Tag Archive | temple of doom

I Had No Choice

img_3829After finishing the stand collar, sewing on the sleeves, and stitching up the side seams, it was time to pick an embroidery design to put on my shirt. I looked through all my designs, but did not really find a design I wanted for this shirt. But, as I held the sample patch I had stitched of the design of Mickey Mouse as Indiana Jones against the shirt, I knew that was the embroidery design for this shirt.

But, I img_3830still had not made my mind up yet if I wanted a shirt with an Indy design on it. I looked through my designs again, but still did not find a better design for this shirt..

Now, don’t get me wrong, I like Indiana Jones a great deal and as you know, and I like Mickey Mouse.

I just was not convinced that the design is what I wanted on my shirt.

I finally decided that it was meant to be and whether or not I wanted a shirt with an Indy design on it did not matter. I was getting a shirt with an Indy design on it.

With the design embroidered on the shirt, I then had to pick buttons. I found these button in my button stash. They are bigger than I normally use but I really liked them with the design. So, once again, I had no choice. These were the buttons for this shirt.

Now that the shirt is done, I love it and can’t wait to wear it.

More Fun With Indy Designs

After finishing the shirt for the nephew and the bag for the brother, the husband noticed that he did not have anything with an Indy design on it. So, my next project was a new shirt for the husband with an Indy design on it. I picked some $1/yd fabric I had just got at M&L fabric. I had not tucked it into the stash yet so it was an easy pick. I had planned to use one of the stitched samples and do the fraying, but the husband decided he would rather have the design stitched right to the shirt.

The construction of the shirt went well and the design stitched out beautifully.  I had a little issue with the tips of the collar. I did not stitch as close to the point as I should have but did not notice until I had the collar completely sewn onto  the shirt. Not wanting to unpick every thing, I cheated and used a little clear finger nail polish to seal the points of the collar. So far it has held up well.

The husband had the chance to wear the shirt last weekend and it passed the wear test. Generally the husband is not that fond of brighter colors, so I was concerned about the gold fabric, but I noticed that the color did not stand out. I liked the looks of both the color and the shirt’s fit on him.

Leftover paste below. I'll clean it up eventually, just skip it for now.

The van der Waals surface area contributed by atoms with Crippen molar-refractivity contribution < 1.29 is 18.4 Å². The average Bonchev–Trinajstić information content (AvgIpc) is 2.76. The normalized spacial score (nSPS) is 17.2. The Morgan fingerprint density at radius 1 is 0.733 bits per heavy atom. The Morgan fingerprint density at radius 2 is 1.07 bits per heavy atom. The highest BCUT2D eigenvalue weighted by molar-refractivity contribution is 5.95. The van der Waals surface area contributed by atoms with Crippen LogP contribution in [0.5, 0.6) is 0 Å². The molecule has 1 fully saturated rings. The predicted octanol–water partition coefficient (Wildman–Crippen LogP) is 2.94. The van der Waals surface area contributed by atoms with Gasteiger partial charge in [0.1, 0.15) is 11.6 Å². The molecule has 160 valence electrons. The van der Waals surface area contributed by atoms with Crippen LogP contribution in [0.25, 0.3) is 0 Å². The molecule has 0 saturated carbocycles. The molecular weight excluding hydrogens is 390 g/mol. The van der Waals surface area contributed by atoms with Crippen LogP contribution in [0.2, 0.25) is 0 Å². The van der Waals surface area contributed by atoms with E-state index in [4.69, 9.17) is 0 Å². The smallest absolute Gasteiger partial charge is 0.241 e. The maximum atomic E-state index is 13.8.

I have enjoyed making things with Indy designs on them, but I can not decide if I want a shirt with an Indy design on it for myself. What do you think?

Digitizing your own Embroidery Designs Part 1

Digitizing your own Embroidery Designs Part 1: How to get a usable graphic image ready to digitize.

(Updated: June 13th, 2015)

Happy Fall Everyone! I thought I would give all my lovely readers something great to start Fall, the 1st of October (my favorite month) and the weekend with, so without further ado, here it is!

Before I start talking about the software used to digitize your own designs, and how to go about digitizing on your own, I need to talk about the first step in the process.

And that step is to first get the artwork you want to use, and then making it usable to be digitized.

This is the most important step in the process, and if you do it correctly it will usually take the most time.

The hardest part of the whole process is getting good artwork and tweaking it so that you will have no problems digitizing it using your choice of software later on.

If you don’t do this step first your end results will most often end in frustration and disaster.

I can not stress this point enough, if you don’t spend the time now getting your artwork in good shape before digitizing, you will spend hours and hours later trying to fix it.

Please don’t try to use badly photographed or the lowest resolution clip art that you have downloaded off of some website somewhere on the internet that is no larger than a postage stamp, you won’t like your finished results.

Try to make sure your artwork is clean and in a medium to high-resolution format. I usually like to start with something at least in the 300×300 pixel size range. Of course if you have some camera ready artwork of 1200+ pixels in size you should be in great shape and you should get some excellent results without too much tweaking.

ALWAYS REMEMBER! The lower the resolution of the item you are trying to digitize is, the more work you will have to do up front in a graphic editor getting it ready to digitize.